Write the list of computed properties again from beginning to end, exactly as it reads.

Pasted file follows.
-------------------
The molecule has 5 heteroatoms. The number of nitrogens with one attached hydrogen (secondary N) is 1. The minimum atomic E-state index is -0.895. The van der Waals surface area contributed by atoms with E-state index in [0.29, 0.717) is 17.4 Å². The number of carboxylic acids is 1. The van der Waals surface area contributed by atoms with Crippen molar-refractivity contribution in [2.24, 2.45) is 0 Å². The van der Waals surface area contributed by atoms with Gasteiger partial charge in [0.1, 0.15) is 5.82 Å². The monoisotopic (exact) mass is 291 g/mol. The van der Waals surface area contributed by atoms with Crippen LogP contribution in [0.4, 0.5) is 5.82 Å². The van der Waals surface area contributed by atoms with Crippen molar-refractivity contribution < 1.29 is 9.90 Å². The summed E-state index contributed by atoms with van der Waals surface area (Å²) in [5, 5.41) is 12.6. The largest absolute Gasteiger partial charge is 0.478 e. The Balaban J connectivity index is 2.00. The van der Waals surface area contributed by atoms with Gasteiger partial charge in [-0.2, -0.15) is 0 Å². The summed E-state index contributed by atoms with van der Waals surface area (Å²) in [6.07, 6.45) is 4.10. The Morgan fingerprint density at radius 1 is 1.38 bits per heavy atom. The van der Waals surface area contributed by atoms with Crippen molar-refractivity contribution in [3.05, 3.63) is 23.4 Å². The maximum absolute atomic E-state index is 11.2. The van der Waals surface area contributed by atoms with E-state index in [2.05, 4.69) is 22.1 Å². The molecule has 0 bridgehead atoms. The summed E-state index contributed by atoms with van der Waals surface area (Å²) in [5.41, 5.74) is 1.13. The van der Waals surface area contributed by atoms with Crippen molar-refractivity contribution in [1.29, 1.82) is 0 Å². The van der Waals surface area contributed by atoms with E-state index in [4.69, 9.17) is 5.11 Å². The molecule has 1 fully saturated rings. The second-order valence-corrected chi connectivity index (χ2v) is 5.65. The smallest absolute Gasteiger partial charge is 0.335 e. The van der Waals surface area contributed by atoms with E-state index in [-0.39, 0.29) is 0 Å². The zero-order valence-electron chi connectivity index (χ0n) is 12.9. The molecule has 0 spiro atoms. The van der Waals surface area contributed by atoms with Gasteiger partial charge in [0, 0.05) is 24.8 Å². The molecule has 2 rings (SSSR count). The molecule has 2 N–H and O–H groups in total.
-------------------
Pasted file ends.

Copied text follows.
The molecule has 5 heteroatoms. The number of nitrogens with one attached hydrogen (secondary N) is 1. The minimum atomic E-state index is -0.895. The van der Waals surface area contributed by atoms with E-state index in [0.29, 0.717) is 17.4 Å². The number of carboxylic acids is 1. The van der Waals surface area contributed by atoms with Crippen molar-refractivity contribution in [2.24, 2.45) is 0 Å². The van der Waals surface area contributed by atoms with Gasteiger partial charge in [0.1, 0.15) is 5.82 Å². The monoisotopic (exact) mass is 291 g/mol. The van der Waals surface area contributed by atoms with Crippen LogP contribution in [0.4, 0.5) is 5.82 Å². The van der Waals surface area contributed by atoms with Crippen molar-refractivity contribution < 1.29 is 9.90 Å². The summed E-state index contributed by atoms with van der Waals surface area (Å²) in [5, 5.41) is 12.6. The largest absolute Gasteiger partial charge is 0.478 e. The Balaban J connectivity index is 2.00. The van der Waals surface area contributed by atoms with Gasteiger partial charge in [-0.2, -0.15) is 0 Å². The summed E-state index contributed by atoms with van der Waals surface area (Å²) in [6.07, 6.45) is 4.10. The Morgan fingerprint density at radius 1 is 1.38 bits per heavy atom. The van der Waals surface area contributed by atoms with Crippen molar-refractivity contribution in [3.05, 3.63) is 23.4 Å². The maximum absolute atomic E-state index is 11.2. The van der Waals surface area contributed by atoms with E-state index in [2.05, 4.69) is 22.1 Å². The molecule has 0 bridgehead atoms. The summed E-state index contributed by atoms with van der Waals surface area (Å²) in [5.41, 5.74) is 1.13. The van der Waals surface area contributed by atoms with Crippen molar-refractivity contribution in [1.29, 1.82) is 0 Å². The van der Waals surface area contributed by atoms with E-state index in [4.69, 9.17) is 5.11 Å². The molecule has 1 fully saturated rings. The second-order valence-corrected chi connectivity index (χ2v) is 5.65. The smallest absolute Gasteiger partial charge is 0.335 e. The van der Waals surface area contributed by atoms with E-state index in [-0.39, 0.29) is 0 Å². The zero-order valence-electron chi connectivity index (χ0n) is 12.9. The molecule has 0 spiro atoms. The van der Waals surface area contributed by atoms with Gasteiger partial charge in [0, 0.05) is 24.8 Å². The molecule has 2 rings (SSSR count). The molecule has 2 N–H and O–H groups in total.